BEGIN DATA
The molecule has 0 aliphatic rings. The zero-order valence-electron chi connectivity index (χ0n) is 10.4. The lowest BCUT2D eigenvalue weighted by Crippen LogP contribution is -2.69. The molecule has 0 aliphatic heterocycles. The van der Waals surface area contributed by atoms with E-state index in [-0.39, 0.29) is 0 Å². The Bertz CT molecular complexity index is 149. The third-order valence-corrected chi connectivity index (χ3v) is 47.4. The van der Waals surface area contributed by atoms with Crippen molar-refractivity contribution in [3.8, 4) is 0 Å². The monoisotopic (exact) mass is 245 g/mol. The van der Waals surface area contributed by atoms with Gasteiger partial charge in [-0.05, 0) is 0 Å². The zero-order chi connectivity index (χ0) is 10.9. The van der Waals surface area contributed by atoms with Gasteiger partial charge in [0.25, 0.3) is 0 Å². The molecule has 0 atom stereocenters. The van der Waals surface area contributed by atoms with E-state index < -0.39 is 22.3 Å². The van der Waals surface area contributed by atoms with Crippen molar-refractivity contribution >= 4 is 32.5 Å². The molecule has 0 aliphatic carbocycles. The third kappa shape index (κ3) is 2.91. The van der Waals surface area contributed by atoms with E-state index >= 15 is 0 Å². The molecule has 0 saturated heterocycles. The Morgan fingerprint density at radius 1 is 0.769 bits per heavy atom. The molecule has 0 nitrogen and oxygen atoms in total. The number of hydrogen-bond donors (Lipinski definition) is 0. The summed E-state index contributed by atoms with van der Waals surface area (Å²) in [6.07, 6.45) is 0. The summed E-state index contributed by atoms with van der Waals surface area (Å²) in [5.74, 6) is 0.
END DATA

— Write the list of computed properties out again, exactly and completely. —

The molecule has 0 aliphatic rings. The zero-order valence-electron chi connectivity index (χ0n) is 10.4. The lowest BCUT2D eigenvalue weighted by Crippen LogP contribution is -2.69. The molecule has 0 aliphatic heterocycles. The van der Waals surface area contributed by atoms with E-state index in [-0.39, 0.29) is 0 Å². The Bertz CT molecular complexity index is 149. The third-order valence-corrected chi connectivity index (χ3v) is 47.4. The van der Waals surface area contributed by atoms with Crippen molar-refractivity contribution in [3.8, 4) is 0 Å². The monoisotopic (exact) mass is 245 g/mol. The van der Waals surface area contributed by atoms with Gasteiger partial charge in [-0.05, 0) is 0 Å². The zero-order chi connectivity index (χ0) is 10.9. The van der Waals surface area contributed by atoms with Gasteiger partial charge in [0.25, 0.3) is 0 Å². The molecule has 0 atom stereocenters. The van der Waals surface area contributed by atoms with E-state index < -0.39 is 22.3 Å². The van der Waals surface area contributed by atoms with Crippen molar-refractivity contribution >= 4 is 32.5 Å². The molecule has 0 aliphatic carbocycles. The third kappa shape index (κ3) is 2.91. The van der Waals surface area contributed by atoms with E-state index >= 15 is 0 Å². The molecule has 0 saturated heterocycles. The Morgan fingerprint density at radius 1 is 0.769 bits per heavy atom. The molecule has 0 nitrogen and oxygen atoms in total. The number of hydrogen-bond donors (Lipinski definition) is 0. The summed E-state index contributed by atoms with van der Waals surface area (Å²) in [6.07, 6.45) is 0. The summed E-state index contributed by atoms with van der Waals surface area (Å²) in [5.74, 6) is 0.